Mother Earth is offering up her Child, the Sun.

The Feminine Divine is making way in order to give us the Divine in human form.

Mary gives birth to the infant Jesus in a manger.

When I fully realize that the nativity story is not about shepherds and stars, but is instead a beautiful allegory for the cycles of the seasons, I arrive on a new plane of respect for Christianity and for all of nature. The interconnectedness of humanity’s stories with the basic laws of this earth make me stop and allow tears to fill my eyes for the incredible beauty we are all permitted to be a part of.

Did those events in Bethlehem really happen? I would not deny it. And if they did, I believe it was because God knew humanity needed to watch the power of his love enacted in human form. The passing of the seasons and the miracle of the earth’s rebirth of the seasons is too abstract a miracle for us to understand. What genius and power, to give us these holy beings, Mary and Jesus, to guide our story-loving souls.

solstice sun setI stood outside as the sun set on this shortest day, and I understood completely that the only sure thing is the natural world. The ideas, the living beings, the manufactured things, they will all fade away. Only the mountains and the seas, the sun and the moon will remain.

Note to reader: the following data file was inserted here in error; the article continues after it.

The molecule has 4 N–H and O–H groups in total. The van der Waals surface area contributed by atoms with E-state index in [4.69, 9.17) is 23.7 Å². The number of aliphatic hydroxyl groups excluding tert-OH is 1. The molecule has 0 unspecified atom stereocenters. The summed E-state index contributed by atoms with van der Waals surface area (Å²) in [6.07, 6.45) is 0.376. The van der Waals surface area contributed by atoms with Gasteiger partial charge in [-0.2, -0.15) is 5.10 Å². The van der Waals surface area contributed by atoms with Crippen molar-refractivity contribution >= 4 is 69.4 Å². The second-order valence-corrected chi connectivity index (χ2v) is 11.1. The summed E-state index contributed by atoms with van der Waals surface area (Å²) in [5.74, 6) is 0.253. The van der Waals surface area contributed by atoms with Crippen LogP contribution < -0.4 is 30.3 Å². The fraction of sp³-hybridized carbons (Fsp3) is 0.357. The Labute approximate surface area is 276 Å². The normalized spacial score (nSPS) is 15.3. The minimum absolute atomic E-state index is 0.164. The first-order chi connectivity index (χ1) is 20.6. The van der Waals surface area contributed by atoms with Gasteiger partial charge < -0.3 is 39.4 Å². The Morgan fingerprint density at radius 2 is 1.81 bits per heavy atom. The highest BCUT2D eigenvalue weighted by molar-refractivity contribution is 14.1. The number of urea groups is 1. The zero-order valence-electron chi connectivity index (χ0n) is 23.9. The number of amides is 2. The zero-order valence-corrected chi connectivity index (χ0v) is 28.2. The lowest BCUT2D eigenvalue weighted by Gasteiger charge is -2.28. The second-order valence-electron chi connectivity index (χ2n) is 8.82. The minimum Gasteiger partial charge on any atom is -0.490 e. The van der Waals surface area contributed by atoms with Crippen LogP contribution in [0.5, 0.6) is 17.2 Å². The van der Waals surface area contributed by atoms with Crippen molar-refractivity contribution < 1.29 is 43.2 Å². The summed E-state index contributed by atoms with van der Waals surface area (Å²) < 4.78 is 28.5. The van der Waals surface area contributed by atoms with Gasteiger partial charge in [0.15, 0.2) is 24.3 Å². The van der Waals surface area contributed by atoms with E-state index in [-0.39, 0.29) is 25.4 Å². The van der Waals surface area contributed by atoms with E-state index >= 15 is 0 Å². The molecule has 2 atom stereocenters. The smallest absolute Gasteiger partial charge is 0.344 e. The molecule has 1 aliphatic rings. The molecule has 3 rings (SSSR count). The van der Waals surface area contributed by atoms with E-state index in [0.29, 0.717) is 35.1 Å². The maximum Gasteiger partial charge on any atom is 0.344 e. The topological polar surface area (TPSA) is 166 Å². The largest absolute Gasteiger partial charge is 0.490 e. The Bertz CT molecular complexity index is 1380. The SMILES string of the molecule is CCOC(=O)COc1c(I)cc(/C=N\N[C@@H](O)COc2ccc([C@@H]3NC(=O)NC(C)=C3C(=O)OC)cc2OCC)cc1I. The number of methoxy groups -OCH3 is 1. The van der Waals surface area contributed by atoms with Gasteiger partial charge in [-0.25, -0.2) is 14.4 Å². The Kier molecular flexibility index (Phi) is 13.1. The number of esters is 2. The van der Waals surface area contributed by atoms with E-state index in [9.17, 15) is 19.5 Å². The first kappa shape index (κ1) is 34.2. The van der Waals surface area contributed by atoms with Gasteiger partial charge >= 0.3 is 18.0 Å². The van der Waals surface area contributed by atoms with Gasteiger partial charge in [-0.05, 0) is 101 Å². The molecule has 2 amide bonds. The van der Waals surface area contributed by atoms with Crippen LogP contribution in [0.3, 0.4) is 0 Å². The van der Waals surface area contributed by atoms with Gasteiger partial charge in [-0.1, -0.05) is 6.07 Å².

But still, I know I feel more connected to God and to the rest of this beautiful world better by holding in my heart these stories that we tell.

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Imbolc and Revising My Sacred Calendar

Sacred PathOn this unusual solitary Sunday I found myself in in a noontime twilight when I yearned to fill fruitful hours with reading and writing and meditation but instead wandered between rooms, giving a few minutes to a novel before remembering I had left a cup of tea steeping in the kitchen a half hour before. Though I often resist the wisdom that tells me to pull on some boots and get outside, I looked out to the melting snow and realized that I had to leave my cocoon.

I was tempting nature to glitter through its bleak February palette with unmistakable manifestations of the divine even as I consciously settled for the mundane beauty that is a false spring: forty degree sunlight air hanging over mud and snow that will invariably freeze in a few short hours. Really, this is how I gaze upon life much of the time – resigning myself to reality but coloring it all with a sense of hope I am sometimes unwilling to admit. As you will see from the picture above, this ended up being a much more sacred journey than I might have expected; it seems that there in fact must have been some magic delighting in the sunshine.